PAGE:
Institute for

Technical Writing and Research Advice

Tips and Tricks for Improving Your Research Output

The ARC project team found the following resources useful:

  1. Writing for Busy People, a rambling by G. Hohpe lists some essentials and suggests books
  2. Mastering Scientific and Medical Writing - A Self-Help Guide by S. Rogers, Springer-Verlag (you might be able to find a PDF version elsewhere)
  3. Texten für die Technik, A. Baumert and A. Verhein-Jarren, Springer-Verlag (in German)
  4. Corresponding project plans, updates, results online? Avoid some common e-mail anti patterns.
  5. Last but not least in this list: a pointers to information about netiquette.


The patterns community also has a lot to offer when it comes to technical writing (and knowledge sharing): 

  1. The  Hillside Group gives advice here (e.g. there is a pattern languages for pattern writing)
  2. Ward Cunningham’s Wiki is rich in content (by the way, this is first wiki that has *ever* been built) 
  3. Linda Rising’s Pattern Almanac lists and summarizes patterns published prior to 2000
  4. Bobby Woolf, one of the authors of Enterprise Integration Patterns, blogs here (or used to blog...); he also gives presentations on pattern authoring
  5. Writer's Workshops are an intense way to improve technical writing (not just patterns) 

For more patterns history, watch Pattern History Stories from Generative Films or read  Twenty Years of Patterns' Impact by G. Hohpe, R. Wirfs-Brock, J. Yoder, and O. Zimmermann, IEEE Software, Volume 30, Number 6 (2013).


For advice on research projects and thesis writing, start here:

  1. Tips and links compiled by M. Jazayeri, USI Lugano
  2. How to organize a thesis, J. W. Chinneck, Carleton
  3. How to do research, S. Miksch, TU Vienna


When planning and executing validation activities, make sure to follow the guidelines in the Mini Tutorial by M. Shaw from ICSE 2003, Writing Good Software Engineering Research Papers and/or this presentation by I. Crnkovic. The Design Science Methdology and supportging tutorials by R. Wieringa give even more advice.  This Technical Report from the SEI has information on how to conduct surveys. A former editor-in-chief of IEE Software writes about how to write high quality papers (for IEEE Software).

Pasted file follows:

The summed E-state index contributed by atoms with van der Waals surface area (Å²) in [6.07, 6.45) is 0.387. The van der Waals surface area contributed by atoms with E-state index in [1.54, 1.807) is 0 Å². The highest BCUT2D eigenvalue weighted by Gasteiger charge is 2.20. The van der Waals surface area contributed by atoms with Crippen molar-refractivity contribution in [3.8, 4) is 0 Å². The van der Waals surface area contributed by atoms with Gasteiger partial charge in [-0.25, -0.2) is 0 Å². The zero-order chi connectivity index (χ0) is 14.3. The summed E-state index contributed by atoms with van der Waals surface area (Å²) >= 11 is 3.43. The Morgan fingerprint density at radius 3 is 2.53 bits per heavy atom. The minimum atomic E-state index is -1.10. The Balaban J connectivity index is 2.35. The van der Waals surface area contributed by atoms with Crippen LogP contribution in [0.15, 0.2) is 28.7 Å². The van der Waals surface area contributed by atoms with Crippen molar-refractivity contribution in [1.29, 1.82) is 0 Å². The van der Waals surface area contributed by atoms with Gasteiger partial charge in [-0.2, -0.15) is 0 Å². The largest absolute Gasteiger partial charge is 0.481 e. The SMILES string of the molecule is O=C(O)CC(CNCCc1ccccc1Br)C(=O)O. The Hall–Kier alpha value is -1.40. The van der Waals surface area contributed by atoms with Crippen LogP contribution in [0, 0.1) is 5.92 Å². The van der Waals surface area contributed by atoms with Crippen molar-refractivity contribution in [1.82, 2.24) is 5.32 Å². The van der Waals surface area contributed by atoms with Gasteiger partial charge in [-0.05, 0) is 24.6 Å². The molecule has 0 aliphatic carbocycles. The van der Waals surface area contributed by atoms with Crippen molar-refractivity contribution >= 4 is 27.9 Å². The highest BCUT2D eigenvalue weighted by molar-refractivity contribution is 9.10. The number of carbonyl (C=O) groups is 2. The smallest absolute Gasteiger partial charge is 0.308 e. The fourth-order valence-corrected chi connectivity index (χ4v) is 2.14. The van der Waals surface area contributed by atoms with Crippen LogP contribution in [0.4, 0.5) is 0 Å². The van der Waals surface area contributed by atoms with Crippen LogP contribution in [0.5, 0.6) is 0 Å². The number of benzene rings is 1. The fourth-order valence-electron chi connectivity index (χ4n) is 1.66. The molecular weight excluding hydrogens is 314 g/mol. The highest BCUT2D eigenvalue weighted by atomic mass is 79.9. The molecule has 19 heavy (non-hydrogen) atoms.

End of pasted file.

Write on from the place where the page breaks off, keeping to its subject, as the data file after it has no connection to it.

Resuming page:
Remember these review dimensions (for research papers): a) relevance of paper content and research contribution, b) quality of content/contribution: technical soundness, depth, novelty, c) research approach/method incuding validation and d) editorial quality and maturity. If you want to make the reviewers' job as easy as possible (which is a good thing), help them answer these questions:

  • Does the paper type get clear and match with the Call for Papers (CFP), e.g., full research paper vs. emerging/short vs. experience report?
  • Is the context established (domain/area, previous work)?
  • Is the research problem motivated and articulated well? Is it relevant w.r.t. CFP and in general, is it open or partially open (so not solved yet)?
  • Is the research contribution convincing? Does it solve the problem, is it new, does it advance the state of the art sufficiently (over existing work from same authors and from others in community, both academia and industry)? Is the contribution comprehensive and mature enough for the publication type (workshop, conference, journal)? Does it work (in theory, in practice)? Does the paper contain enough information to reproduce the research results?
  • Does the paper contain a validation section? Which validation method/form was used (e.g. implementation, case study, action research, survey), and is the chosen method adequate for the presented contribution type? How deep do the validation and its presentation in the paper go (e.g., application to fictitious example vs. real-world scenario/data)? Are the validation results convincing (or at least good enough to stimulate interesting discussions at the event)?
  • Is related work discussed (so not just listed, but analyzed and compared with contribution? Are the references balanced and diverse enough  (in terms of age, communities, authors, publication types)?
  • Is the editorial quality sufficient: mix of/balance between text and figures, use of notation(s), number of typos and language flaws (wording, grammar), flow? Are the figures readable (online, in print)?

If you want to switch your perspective and put on the reviewer's hat, have a look at these sources of information on how to peer review on conference level and journal level.


Contact for this page: Olaf Zimmermann